Hills, Panthers ready for showdown with Clinton

by Mark Oliver

At a young age, Heber Springs senior Nate Hills always knew he was meant to play football.

“My dad played the game,” Hills said. “My brother played a little bit, too. I always watched games on TV as a kid and thought to myself ‘Man, that’s going to be me one day.’”

As soon as he suited up in fourth grade, Hills learned something else: anytime Heber Springs played Clinton, it was a big deal.

“It’s the only match-up where I’ve seen the parents get heated during peewee games,” Hills said. “There’s trash talk, both towns get involved, it’s exciting.”

Hills was nominated by coach Steve Janski and selected for this year’s 501 Football Team.

“Nate has great work ethic, is very unselfish and has a great heart,” Janski said. “He thinks of his team first and will be an all-state player.”

After dropping the first five games of the season, the Panthers (2-6, 2-3) have clawed their way back into postseason contention. With both Heber Springs and Clinton currently tied for the fifth and final playoff spot from the 2-4A conference, the stakes in Friday’s (Nov. 1) rivalry game are higher than ever.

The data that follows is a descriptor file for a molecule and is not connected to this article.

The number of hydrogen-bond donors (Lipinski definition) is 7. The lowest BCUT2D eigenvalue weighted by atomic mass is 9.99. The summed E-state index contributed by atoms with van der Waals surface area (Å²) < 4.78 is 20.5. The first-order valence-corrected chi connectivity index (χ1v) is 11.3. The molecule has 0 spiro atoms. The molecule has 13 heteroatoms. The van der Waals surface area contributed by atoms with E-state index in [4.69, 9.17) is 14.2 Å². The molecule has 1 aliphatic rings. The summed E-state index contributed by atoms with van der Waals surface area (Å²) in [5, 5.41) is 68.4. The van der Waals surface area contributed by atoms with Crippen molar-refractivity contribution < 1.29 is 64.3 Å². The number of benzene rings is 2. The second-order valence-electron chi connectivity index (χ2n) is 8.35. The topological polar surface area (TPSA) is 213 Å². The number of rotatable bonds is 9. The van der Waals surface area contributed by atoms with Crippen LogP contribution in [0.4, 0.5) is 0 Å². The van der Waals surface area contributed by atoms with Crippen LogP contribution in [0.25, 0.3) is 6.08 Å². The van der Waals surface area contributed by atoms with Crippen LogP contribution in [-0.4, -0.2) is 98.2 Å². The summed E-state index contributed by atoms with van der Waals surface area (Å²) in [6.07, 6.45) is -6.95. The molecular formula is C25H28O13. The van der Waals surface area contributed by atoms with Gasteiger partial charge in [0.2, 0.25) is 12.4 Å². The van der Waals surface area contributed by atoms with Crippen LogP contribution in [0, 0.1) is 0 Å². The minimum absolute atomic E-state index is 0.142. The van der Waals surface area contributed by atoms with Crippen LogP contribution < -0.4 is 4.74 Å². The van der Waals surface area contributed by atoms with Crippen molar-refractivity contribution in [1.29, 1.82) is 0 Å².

“We are excited to play Clinton,” Hills said. “Every year we look forward to them. We beat them like a drum last year, and I will do everything I can for my teammates to help us get to the big show.”

Each season, the goal for Hills and the Panthers remains the same.

“On our field house it shows all the Heber Springs teams that made it to the playoffs,” Hills said. “There are two teams that have made it to the quarterfinals. Our senior class wants to be up there with them. We want to at least make it to the quarterfinals.”

In school, Hills is active in Beta Club, Future Business Leaders of America, Spanish Club and Art Club. He is also active in the school’s track program, throwing shot put.

“If we have it, I’m in it,” Hills said. “I’m very involved.”

In his community, Hills volunteers for Heber Springs Christian Church and has recently added a big achievement to his resume — becoming an Eagle Scout.

“For my Eagle Scout Service Project, I landscaped a roundabout in our town,” Hills said. “I had to talk to the city council to get it approved and organize the guys to get it done. There were quite a few steps, but I had a lot of people help me along the way.”

“Nate provides a great service to our school and community through service projects,” Janski said. “He has a great personality.”